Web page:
- - Sunday, August 16, 2015

Part 3 of 3

So now that we’ve decided that the Israeli-Palestinian conflict is completely unsolvable, how could we actually try to do something about it?
Back to 5 things the film “Pirates of the the Caribbean” could teach us.
• Figure out which side you’re on. Here’s a hint, Norrington. Elizabeth, Will and Jack are all on the same side. The international community can support Israeli and Palestinian growth and security at the same time. But the Gaza Strip and Hamas are different, more like Cutler Beckett (the only villain in the films). Hamas is a terrorist group and an obvious threat. Israel largely supports equal rights, freedom and democracy, and we need to recognize this. President Obama should recognize Jerusalem as Israel’s capital, in my opinion, because we need to pick a side. America does stand with Israel, as Israeli leader Benjamin Netanyahu mentioned in a speech earlier this year, and it’s time we admitted it.
Elizabeth could have gone with Jack Sparrow. The internet is full of people who think she should have ended up with Jack and they honestly believe it would have worked out. I frankly think so, too.
Palestinians understandably want a one-state solution where they are equal citizens. Israel would then have a working infrastructure and a working democracy, and it would suddenly be majority Muslim. Without an apartheid-like situation, Muslims would outnumber Jews in the electorate and be the deciding factor in the future of the region. I am not convinced that they would necessarily kill Jews or try to drive them out. It might work out, actually.
• But it’s not the right thing to do. Even if Elizabeth and Jack were perfect, I cannot imagine her hurting Will (the guy who’s been madly in love with her since “Pirates” 1). And since that’s the only way she could end up with Jack, I’d rather she not do it.
Israel needs a state. Jews really, really want a homeland, and Muslims already have plenty. With anti-Semitism on the rise and fears of the Holocaust cropping up, I’m not sure it’s fair to Israeli Jews or Israel to risk a majority Muslim one-state solution that could drive Jews out of the region completely. The lesser of two evils is to not let Palestine – or Jack – win on this one.
Jack can let Elizabeth go and go find a new woman (I believe that’s what “Pirates” 4 is about anyway). But Will cannot. If Israel ends up not being a Jewish state, Jews will just spend the rest of their lives trying to rebuild it, pining for next year in Jerusalem all over again.
Elizabeth has to stick to her decision for at least 10 years. Once Elizabeth made her choice, she needed to live by it (for 10 years at least). And so do we. Once we decide what we need to do, we need to do it and stick with it.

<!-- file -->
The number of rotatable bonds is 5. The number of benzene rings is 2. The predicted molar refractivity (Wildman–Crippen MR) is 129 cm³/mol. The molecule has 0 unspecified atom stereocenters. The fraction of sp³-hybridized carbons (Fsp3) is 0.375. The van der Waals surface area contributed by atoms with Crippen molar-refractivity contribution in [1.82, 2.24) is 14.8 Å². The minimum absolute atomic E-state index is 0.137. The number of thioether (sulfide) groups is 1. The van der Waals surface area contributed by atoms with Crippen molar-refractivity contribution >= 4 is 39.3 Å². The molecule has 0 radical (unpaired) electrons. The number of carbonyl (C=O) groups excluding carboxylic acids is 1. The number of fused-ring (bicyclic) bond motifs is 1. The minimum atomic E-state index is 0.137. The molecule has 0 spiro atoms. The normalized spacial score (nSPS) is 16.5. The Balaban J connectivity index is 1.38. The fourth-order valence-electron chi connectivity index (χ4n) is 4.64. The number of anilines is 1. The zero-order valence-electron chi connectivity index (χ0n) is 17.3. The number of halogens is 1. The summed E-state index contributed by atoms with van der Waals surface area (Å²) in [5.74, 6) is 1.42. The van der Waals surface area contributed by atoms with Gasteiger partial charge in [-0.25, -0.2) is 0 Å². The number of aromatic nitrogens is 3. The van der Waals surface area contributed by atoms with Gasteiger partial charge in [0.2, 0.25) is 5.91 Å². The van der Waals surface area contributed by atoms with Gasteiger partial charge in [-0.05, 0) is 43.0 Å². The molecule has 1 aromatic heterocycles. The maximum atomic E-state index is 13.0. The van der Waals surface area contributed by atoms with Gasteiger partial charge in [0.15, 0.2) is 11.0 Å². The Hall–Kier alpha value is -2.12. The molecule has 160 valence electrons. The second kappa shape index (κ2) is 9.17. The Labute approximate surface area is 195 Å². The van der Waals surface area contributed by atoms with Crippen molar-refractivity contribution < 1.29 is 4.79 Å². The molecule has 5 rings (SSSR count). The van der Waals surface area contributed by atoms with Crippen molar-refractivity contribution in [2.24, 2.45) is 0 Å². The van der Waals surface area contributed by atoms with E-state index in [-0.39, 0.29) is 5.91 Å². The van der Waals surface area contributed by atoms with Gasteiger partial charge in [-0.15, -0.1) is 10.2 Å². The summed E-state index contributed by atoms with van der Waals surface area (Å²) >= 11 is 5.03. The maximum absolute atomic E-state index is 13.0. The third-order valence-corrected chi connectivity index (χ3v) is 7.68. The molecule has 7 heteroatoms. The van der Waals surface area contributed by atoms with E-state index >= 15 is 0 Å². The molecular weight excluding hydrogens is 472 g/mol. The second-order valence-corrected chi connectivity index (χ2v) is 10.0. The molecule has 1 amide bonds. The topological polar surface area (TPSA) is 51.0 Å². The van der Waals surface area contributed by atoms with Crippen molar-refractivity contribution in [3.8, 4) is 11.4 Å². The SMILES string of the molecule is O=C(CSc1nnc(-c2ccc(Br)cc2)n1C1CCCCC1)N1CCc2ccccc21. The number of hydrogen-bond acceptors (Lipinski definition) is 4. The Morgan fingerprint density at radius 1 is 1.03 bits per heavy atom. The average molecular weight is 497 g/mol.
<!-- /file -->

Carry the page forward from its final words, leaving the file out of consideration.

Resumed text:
Settlements, for example, are a major sticking point, but because it was Israel’s fault in the first place, I think Israel should bear the brunt of removing them from Palestine. If we decide the settlements need to be removed, we need to stick to removing them without conceding or renegotiating.
• Finally and most importantly, it’s just a movie anyway. Journalist Matti Friedman talked about the media’s obsession with Israel and it was frightening. There are more AP journalists in Israel than the rest of the Middle East combined.
But why is this conflict so interesting? Jerusalem is safer than many American cities, as is most of Israel and Palestine. Many, many fewer people die from this conflict than from other conflicts in the Middle East that deserve way more of our focus. Friedman even argued that our obsession with Israel was part of the reason we failed to predict the Arab Spring. Israel is the size of New Jersey, and most of its people do not think about peace or war most of the time. They’re more worried about what they’re having for dinner, as are all of us.

Sure, I’m probably going to watch “Pirates” 5 when it comes out and sure, I care about resolving Israel and Palestine’s issue. But it is not the most important thing. It’s just a ship, a Holy Land, a little problem, mate. It’s time to bring the world some new horizons (and movies).

Read the first part on the basics of the conflict and what each side wants.
Read the second part on current issues and how the war is being fought.

Isvari Mohan is the author of the war drama, “The Eyes of Mikra,” a singer, and a Global Law Scholar at Georgetown Law.



Copyright © 2019 The Washington Times, LLC. Click here for reprint permission.

The Washington Times Comment Policy

The Washington Times welcomes your comments on Spot.im, our third-party provider. Please read our Comment Policy before commenting.

 

Click to Read More and View Comments

Click to Hide